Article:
FILM: GOING IN STYLE
CAST: MORGAN FREEMAN, MICHAEL CAINE, ALAN ARKIN, ANN-MARGRET, JOEY KING
DIRECTOR: ZACH BRAFF
Oscar winners Morgan Freeman, Michael Caine and Alan Arkin team up as lifelong buddies Willie, Joe and Albert, who decide to buck retirement and step off the straight-and-narrow for the first time in their lives when their pension fund becomes a corporate casualty.
Desperate to pay the bills and come through for their loved ones, the three risk it all by embarking on a daring bid to knock off the very bank that absconded with their money, in this Zach Braff directed comedy.
“Ted Melfi’s script has so many funny twists and turns and surprising reveals. He’s a fantastic storyteller,” says Braff. “Plus, you’re watching some of the true Hollywood greats, which was a real pleasure for me, and I know audiences will appreciate how beautifully they balance the comedy and action with some of the more touching, soulful moments that are also an important part of the story. I love these guys. Who doesn’t? They really make you believe that these characters have been best friends for 40 years, weathered the highs and lows and have each other’s backs.”
“I get scripts all the time, but this one was special,” Caine affirms. “I loved the fact that it was a comedy, which I rarely get, and also the quality of the relationships. It’s a very charming film, and very funny, but it has depth. And it was a chance to work with Morgan and Alan and, really, from an actor’s point of view, how much better can it get than that?”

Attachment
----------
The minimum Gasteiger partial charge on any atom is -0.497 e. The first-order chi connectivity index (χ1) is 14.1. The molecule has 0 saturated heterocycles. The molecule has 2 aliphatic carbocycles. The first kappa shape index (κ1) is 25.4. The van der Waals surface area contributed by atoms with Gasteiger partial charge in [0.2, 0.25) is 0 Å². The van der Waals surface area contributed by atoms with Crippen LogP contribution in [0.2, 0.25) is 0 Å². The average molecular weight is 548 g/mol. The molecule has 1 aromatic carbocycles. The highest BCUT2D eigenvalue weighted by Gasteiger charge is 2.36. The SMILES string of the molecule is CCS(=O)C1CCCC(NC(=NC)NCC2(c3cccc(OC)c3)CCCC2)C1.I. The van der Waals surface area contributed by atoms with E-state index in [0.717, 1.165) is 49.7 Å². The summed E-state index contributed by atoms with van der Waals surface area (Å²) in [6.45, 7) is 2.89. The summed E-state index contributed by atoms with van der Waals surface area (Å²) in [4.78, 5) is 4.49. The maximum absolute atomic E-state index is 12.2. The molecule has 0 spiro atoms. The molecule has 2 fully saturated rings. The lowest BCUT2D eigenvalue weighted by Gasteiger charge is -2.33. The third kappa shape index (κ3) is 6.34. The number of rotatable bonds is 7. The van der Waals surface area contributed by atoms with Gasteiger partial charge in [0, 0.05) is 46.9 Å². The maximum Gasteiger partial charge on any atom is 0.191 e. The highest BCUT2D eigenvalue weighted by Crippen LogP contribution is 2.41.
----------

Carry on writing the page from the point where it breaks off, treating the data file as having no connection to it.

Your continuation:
Citing their undeniable chemistry, Freeman adds, “I think because we were clearly enjoying what we were doing, that comes through on the screen.”
Played largely for laughs, ‘Going in Style’ also strikes a note of genuine outrage over the machinations of big business, which might ring true for a wide audience – many of whom in the U.S., like Joe, Willie and Al, have felt the pinch of disappearing benefits and bait-and-switch loans, and fallen into the breach between what they were promised and what they got.
“You can imagine,” says Arkin, “if someone worked their whole life and counted on the company they worked for to honour that commitment, and it doesn’t, that even someone who’d never had a criminal thought in their lives would become enraged. I can completely understand why these three guys go ballistic and do what they do.”
In that respect, notes producer Donald De Line, “The story is as relevant today as it was when the original movie debuted, if not more so.” He cites that 1979 film, directed by Martin Brest as a jumping-off point for the new film, saying, “This is not a remake, but a modern take on a premise that stands the test of time. The system often doesn’t work, whether it’s pensions or insurance or the banks. My father was with a company for years and retired with a pension that was suddenly reduced by half when that company was taken over. These things happen all the time.”